A Seattle man has been arrested for making over 20 "swatting" calls across the United States and Canada, which prompted real emergency responses to fake reports of shootings, bombs or other threats.
Using VOIP to conceal his identity, 20-year-old Ashton Connor Garcia of Bremerton broadcast his calls over Discord for entertainment, according to federal prosecutors, which have slapped him with 10 felony counts filed in the US District Court in Tacoma, Washington.
Garcia could spend up to a decade in prison if found guilty.
"Every time Mr. Garcia is alleged to have made one of his false reports to law enforcement, he triggered a potentially deadly event—sending heavily armed police officers to an address where they mistakenly believed they would confront someone who was armed and dangerous," said Seattle US Attorney Nick Brown in a Thursday press release.
"Fortunately, no one was hurt, but the unpredictable and terrifying dynamic these calls created for Mr. Garcia’s alleged victims cannot be overstated."
Garcia’s arrest came as a spate of threats and false reports of shooters have been pouring into schools and colleges across the country, unnerving officials, parents and students who are already on edge about actual school shootings—including at a private Christian school in Nashville, Tennessee, this week.
Computer-generated calls on Wednesday made hoax claims about active shooters in Pennsylvania, and a day earlier, nearly 30 Massachusetts schools received fake threats. -AP
Specifically, the indictment charges Garcia with these crimes:
Extortion – Ohio: On July 17, 2022, allegedly demanded credit card information or would injure the reputation of the victim, their family, would leak nude photos, and “swat them.”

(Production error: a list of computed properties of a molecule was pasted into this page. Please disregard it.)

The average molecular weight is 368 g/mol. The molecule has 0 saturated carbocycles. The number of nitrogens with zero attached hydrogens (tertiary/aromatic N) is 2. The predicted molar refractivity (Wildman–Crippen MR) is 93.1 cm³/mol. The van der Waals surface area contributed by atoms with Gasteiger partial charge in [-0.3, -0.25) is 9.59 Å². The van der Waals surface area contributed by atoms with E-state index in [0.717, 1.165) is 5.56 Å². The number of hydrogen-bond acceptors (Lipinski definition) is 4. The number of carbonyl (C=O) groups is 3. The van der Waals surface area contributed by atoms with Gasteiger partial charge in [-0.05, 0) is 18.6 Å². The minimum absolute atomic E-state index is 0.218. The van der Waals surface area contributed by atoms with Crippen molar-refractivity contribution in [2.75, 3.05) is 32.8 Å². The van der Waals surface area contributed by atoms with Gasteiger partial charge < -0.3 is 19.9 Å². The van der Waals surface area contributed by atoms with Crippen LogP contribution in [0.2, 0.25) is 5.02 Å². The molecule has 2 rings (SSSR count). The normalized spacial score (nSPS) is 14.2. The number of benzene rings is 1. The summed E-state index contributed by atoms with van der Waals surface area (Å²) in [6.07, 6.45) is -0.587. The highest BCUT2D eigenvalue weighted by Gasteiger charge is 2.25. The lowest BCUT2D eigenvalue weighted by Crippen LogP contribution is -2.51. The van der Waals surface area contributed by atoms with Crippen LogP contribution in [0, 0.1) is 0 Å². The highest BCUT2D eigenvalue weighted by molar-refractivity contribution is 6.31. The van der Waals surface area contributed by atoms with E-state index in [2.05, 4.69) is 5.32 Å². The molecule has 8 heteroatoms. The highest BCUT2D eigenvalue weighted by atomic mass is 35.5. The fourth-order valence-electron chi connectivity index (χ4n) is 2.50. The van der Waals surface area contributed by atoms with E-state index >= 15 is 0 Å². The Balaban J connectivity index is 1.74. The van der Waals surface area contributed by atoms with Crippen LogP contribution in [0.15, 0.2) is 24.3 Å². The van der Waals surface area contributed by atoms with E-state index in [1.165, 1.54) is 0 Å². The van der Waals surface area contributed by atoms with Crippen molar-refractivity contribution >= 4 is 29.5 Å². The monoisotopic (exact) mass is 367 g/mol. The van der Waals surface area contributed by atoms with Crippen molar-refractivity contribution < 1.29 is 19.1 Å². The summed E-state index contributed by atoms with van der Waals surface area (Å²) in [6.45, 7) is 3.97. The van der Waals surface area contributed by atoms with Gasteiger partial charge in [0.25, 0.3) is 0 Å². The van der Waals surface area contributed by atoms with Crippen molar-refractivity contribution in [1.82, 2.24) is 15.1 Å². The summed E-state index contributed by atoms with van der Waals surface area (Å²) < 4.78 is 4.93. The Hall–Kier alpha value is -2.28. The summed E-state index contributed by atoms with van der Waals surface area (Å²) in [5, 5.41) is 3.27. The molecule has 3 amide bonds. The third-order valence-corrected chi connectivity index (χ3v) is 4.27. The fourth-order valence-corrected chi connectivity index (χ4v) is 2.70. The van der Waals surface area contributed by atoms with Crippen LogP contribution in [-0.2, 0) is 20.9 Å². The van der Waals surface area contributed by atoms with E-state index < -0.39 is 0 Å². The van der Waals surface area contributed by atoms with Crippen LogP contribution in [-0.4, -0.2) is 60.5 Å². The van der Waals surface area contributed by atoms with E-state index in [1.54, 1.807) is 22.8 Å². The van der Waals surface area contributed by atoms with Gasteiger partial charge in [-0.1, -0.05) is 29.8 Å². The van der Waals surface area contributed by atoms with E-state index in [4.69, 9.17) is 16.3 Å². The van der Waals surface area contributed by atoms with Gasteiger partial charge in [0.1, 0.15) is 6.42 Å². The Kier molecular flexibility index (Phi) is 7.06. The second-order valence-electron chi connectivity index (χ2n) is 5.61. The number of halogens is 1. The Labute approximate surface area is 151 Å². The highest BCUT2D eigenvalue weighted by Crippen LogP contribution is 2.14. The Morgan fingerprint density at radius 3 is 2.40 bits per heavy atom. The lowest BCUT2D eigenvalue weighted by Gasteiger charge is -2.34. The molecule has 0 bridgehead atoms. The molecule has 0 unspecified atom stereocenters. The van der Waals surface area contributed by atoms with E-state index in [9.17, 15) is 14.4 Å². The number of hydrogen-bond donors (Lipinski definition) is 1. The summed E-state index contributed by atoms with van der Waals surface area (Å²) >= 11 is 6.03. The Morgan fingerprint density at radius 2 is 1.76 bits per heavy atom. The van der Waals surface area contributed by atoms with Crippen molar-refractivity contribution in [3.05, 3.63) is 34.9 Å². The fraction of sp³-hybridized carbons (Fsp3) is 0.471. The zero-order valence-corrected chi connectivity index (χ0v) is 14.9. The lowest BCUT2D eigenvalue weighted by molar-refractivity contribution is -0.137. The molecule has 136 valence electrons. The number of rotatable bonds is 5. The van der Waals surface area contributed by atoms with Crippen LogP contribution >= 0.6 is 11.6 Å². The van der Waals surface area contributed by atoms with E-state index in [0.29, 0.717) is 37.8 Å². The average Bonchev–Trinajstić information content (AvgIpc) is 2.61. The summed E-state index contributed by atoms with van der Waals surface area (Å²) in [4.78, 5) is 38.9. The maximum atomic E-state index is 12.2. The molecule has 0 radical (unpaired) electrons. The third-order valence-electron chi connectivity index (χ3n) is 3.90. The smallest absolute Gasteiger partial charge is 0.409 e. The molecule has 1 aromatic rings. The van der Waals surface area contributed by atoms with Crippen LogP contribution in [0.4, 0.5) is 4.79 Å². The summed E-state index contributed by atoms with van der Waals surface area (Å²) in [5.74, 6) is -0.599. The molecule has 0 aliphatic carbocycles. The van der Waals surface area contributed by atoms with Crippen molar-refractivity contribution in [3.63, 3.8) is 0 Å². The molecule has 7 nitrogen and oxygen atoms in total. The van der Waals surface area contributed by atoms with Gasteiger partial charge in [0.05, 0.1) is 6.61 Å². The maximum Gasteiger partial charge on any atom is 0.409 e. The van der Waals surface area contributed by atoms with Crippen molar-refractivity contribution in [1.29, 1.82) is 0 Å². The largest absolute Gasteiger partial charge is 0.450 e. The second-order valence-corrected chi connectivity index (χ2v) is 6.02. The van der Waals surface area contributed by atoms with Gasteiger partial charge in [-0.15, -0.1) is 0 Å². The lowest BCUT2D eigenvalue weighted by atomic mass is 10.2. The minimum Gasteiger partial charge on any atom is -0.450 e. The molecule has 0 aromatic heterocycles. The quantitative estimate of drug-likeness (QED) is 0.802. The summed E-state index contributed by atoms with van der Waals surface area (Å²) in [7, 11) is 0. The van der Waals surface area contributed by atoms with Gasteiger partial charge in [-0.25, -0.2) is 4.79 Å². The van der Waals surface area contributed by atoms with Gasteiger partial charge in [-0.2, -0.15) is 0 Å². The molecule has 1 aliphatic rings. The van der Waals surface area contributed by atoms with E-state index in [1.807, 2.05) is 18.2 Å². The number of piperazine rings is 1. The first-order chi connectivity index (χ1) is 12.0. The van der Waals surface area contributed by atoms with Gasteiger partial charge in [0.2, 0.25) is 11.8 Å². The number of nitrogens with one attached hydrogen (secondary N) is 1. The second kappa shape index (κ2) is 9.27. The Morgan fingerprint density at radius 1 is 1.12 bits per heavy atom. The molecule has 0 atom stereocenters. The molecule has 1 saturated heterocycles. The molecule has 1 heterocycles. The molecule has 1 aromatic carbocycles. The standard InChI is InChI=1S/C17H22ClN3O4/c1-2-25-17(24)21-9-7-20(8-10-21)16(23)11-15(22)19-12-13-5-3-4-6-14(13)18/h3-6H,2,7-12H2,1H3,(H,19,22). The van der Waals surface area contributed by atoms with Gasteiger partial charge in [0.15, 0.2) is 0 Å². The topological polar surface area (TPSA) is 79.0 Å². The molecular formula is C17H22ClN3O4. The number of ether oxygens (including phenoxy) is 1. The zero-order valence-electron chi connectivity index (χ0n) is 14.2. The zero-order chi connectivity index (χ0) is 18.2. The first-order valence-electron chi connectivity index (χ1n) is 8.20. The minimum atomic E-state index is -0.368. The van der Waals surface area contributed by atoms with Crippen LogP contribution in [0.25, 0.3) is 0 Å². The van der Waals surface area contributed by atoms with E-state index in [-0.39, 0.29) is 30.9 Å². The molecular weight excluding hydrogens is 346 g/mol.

Threats and Hoaxes -Ohio: On July 22, 2022, allegedly made a swatting call to the Shaker Heights Police Department falsely alleging his father was holding the family hostage with firearms and a hand grenade.
Threats and Hoaxes – Ohio: On July 28, 2022, allegedly called the Cleveland Police Department falsely claiming he had planted a bomb at the Fox News station in Cleveland.
Hoaxes regarding firearms – California: On July 29, 2022, allegedly called the Los Angeles Police Department falsely claiming his father was raping his sister, that his father had lots of guns and was both mentally ill and a drug addict.
Interstate threats – Kentucky: on July 30, 2022, allegedly called the Kentucky State Police threatening to kill named hostages.
Hoaxes regarding aircraft – California: on August 23, 2022, allegedly called the Los Angeles Police and claimed his daughter told him there was a bomb on her flight from Honolulu to LAX.
Extortion – New jersey: on August 24, 2022, allegedly attempted to obtain photographs and videos of a minor female’s body by threatening to accuse a family member of a crime and “swat” them.
Threats and hoaxes regarding explosives – Michigan: allegedly reported to the Milan Michigan Police Department that his father was holding him hostage with a gun and bomb.
Threats and hoaxes – Tennessee: on September 2, 2022, allegedly called the Milan, Tennessee Police Department alleging he was being held hostage by his father who had a gun and bomb.
Threats and hoaxes regarding explosives – California: allegedly called Los Angeles Police Department alleging he had stashed four pounds of C4 explosives at an airport in Los Angeles and would detonate it unless he was paid $200,000 in bitcoin.
According to prosecutors, Garcia collected personal information about his victims and threatened to send emergency responses to their homes unless they paid a ransom of money or credit card information. He also threatened to release sexually explicit images.
Authorities said that in some cases, law enforcement entered homes with guns drawn and detained people inside.
In other cases, Garcia called in fake bomb scares, including at the Fox News station in Cleveland, Ohio, and on July 28 for an August 23 flight from Honolulu to Los Angeles. In another instance, he threatened to bomb a Los Angeles airport unless he was sent $200,000 in bitcoin.
According to the indictment, Garcia called agencies in California, Georgia, Illinois, Kentucky, Michigan, Minnesota, New Jersey, Oho, Pennsylvania, Tennessee, Washington and Edmonton, in Alberta, Canada.